Modi's message had conveyed India's hope that the two countries would work for creating a climate free of terrorism but Imran's reply abstained from making any mention of terror emanating from his soil and blandly asked for resumption of dialogue to discuss the 'core issue' of Jammu and Kashmir and other matters. Pakistan is brazening out the situation of potential isolation it finds itself in, after the Indian air strike at Balakot received validation from the world community — Pakistan's plea that the militant outfits were not under its control gave a moral justification to the Indian operation. None of this, however, is keeping Pakistan from relentlessly trying to get India to climb down from its declared policy that 'terror and talks do not go together'.
It would be prudent for India's strategic planners to presume that the advantage India presently has over Pakistan is not static and that a combination of factors already seen on the horizon will tend to bail out Pakistan on the issue of cross border terrorism against India. Pakistan's deep state cannot be pressured beyond a point to sever its political links with forces within the country that used the call of 'defense of Islam' or jihad to fight an identified enemy, since in Islam the faith embraces the entire life of the individual — personal, social and political. Also, a major source of sustenance for Pakistan is the implied support it will always get in the Organization of Islamic Conference led by Saudi Arabia which runs on the philosophy that 'Quran was the best Constitution' and does not regard a democratic state as being any better than an Islamic state. The secular character of the Indian state has not come in the way of Imran Khan's regime trying to fish in the troubled waters of our domestic politics in the run-up to the general election here. Imran Khan has again insinuated that the Modi regime was not resuming talks with Pakistan because of electoral politics.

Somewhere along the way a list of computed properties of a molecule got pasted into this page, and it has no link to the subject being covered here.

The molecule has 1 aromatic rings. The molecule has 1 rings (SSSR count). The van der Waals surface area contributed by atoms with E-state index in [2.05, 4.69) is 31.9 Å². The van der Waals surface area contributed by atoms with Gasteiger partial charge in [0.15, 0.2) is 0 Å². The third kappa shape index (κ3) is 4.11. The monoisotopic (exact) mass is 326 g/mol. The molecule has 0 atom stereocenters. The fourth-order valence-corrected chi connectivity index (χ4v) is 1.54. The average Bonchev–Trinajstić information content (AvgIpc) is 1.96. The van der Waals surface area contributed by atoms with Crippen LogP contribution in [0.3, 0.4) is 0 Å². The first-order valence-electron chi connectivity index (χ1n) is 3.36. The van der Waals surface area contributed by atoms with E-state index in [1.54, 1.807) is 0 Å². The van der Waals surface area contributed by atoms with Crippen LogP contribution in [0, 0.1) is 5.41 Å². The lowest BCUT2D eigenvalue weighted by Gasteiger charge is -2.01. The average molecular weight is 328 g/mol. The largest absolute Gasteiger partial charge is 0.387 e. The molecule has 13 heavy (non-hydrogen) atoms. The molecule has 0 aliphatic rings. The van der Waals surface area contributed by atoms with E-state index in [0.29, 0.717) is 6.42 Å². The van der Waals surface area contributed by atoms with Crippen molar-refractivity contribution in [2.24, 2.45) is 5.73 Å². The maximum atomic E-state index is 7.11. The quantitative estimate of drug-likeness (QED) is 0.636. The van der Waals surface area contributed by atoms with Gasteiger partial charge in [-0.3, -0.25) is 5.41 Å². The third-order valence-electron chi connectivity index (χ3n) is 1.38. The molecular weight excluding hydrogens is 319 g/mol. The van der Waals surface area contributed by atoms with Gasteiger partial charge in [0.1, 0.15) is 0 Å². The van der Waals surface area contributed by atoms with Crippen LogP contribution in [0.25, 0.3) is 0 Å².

If Pakistan gets a strategic advantage in Afghanistan it will use it against India. The U.S. policy makers are not doing much to keep India as a stakeholder in the future set up of Afghanistan. The U.S. may pull out of Afghanistan on a half-baked deal which will benefit Pakistan, not India. Our defenses on the western front will have to be strengthened to deal with an escalated proxy offensive of Pakistan in Kashmir in case the Pakistan-supported Taliban get into a position of power in Afghanistan.
In the situation obtaining after the Balakot episode, Pakistan is shifting the onus for initiating a conventional war onto India without at the same time relaxing on its planned covert offensive in Kashmir to keep what it calls the 'core issue' between India and Pakistan in the focus of the world attention. In the meanwhile, it is hoping that after its wishy-washy attempts to show that action was being taken against the LeT and JeM, international opinion would gravitate towards the idea of resumption of India-Pakistan talks.
Pakistan's deep state is now too involved and collusive towards Islamic militants of all shades to give up on them as instruments of state policy. India is exposed to the unceasing attempts of Pakistan to exploit India's domestic scene for spreading radicalization here. India is rightly going ahead with its plans of modernizing its defense forces and building capacities in missile and space technologies but the lasting threat nearer home is from the enlarging faith-based militancy emanating from the large Muslim world around us. The values of democracy in India need to be protected against the subversive violence whipped up in the name of religion and beamed at us from across the borders. This long-range threat to our security should be kept above party politics.
(The writer is a former director of the Intelligence Bureau.)